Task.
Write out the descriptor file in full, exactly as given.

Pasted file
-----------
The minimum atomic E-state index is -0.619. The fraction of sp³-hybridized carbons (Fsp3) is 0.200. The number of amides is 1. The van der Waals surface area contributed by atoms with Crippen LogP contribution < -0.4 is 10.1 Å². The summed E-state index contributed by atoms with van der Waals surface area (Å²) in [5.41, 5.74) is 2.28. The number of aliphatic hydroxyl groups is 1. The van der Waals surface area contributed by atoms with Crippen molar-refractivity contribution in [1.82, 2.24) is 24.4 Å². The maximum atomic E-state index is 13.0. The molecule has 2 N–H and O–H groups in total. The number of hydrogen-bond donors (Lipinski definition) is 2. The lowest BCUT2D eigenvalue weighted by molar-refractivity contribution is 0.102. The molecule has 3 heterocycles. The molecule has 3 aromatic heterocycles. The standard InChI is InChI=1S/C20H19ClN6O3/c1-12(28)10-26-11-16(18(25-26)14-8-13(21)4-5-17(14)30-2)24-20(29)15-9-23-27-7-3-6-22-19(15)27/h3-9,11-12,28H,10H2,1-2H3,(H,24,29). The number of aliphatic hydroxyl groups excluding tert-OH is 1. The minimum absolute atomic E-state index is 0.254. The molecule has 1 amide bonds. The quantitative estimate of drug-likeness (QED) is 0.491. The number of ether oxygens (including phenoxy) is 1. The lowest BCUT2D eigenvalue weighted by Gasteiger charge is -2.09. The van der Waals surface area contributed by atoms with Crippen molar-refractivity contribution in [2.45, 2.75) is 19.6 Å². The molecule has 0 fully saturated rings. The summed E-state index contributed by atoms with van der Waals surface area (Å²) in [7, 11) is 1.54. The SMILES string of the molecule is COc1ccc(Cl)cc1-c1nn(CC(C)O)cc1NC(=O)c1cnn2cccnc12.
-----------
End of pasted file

The minimum atomic E-state index is -0.619. The fraction of sp³-hybridized carbons (Fsp3) is 0.200. The number of amides is 1. The van der Waals surface area contributed by atoms with Crippen LogP contribution < -0.4 is 10.1 Å². The summed E-state index contributed by atoms with van der Waals surface area (Å²) in [5.41, 5.74) is 2.28. The number of aliphatic hydroxyl groups is 1. The van der Waals surface area contributed by atoms with Crippen molar-refractivity contribution in [1.82, 2.24) is 24.4 Å². The maximum atomic E-state index is 13.0. The molecule has 2 N–H and O–H groups in total. The number of hydrogen-bond donors (Lipinski definition) is 2. The lowest BCUT2D eigenvalue weighted by molar-refractivity contribution is 0.102. The molecule has 3 heterocycles. The molecule has 3 aromatic heterocycles. The standard InChI is InChI=1S/C20H19ClN6O3/c1-12(28)10-26-11-16(18(25-26)14-8-13(21)4-5-17(14)30-2)24-20(29)15-9-23-27-7-3-6-22-19(15)27/h3-9,11-12,28H,10H2,1-2H3,(H,24,29). The number of aliphatic hydroxyl groups excluding tert-OH is 1. The minimum absolute atomic E-state index is 0.254. The molecule has 1 amide bonds. The quantitative estimate of drug-likeness (QED) is 0.491. The number of ether oxygens (including phenoxy) is 1. The lowest BCUT2D eigenvalue weighted by Gasteiger charge is -2.09. The van der Waals surface area contributed by atoms with Crippen molar-refractivity contribution in [2.45, 2.75) is 19.6 Å². The molecule has 0 fully saturated rings. The summed E-state index contributed by atoms with van der Waals surface area (Å²) in [7, 11) is 1.54. The SMILES string of the molecule is COc1ccc(Cl)cc1-c1nn(CC(C)O)cc1NC(=O)c1cnn2cccnc12.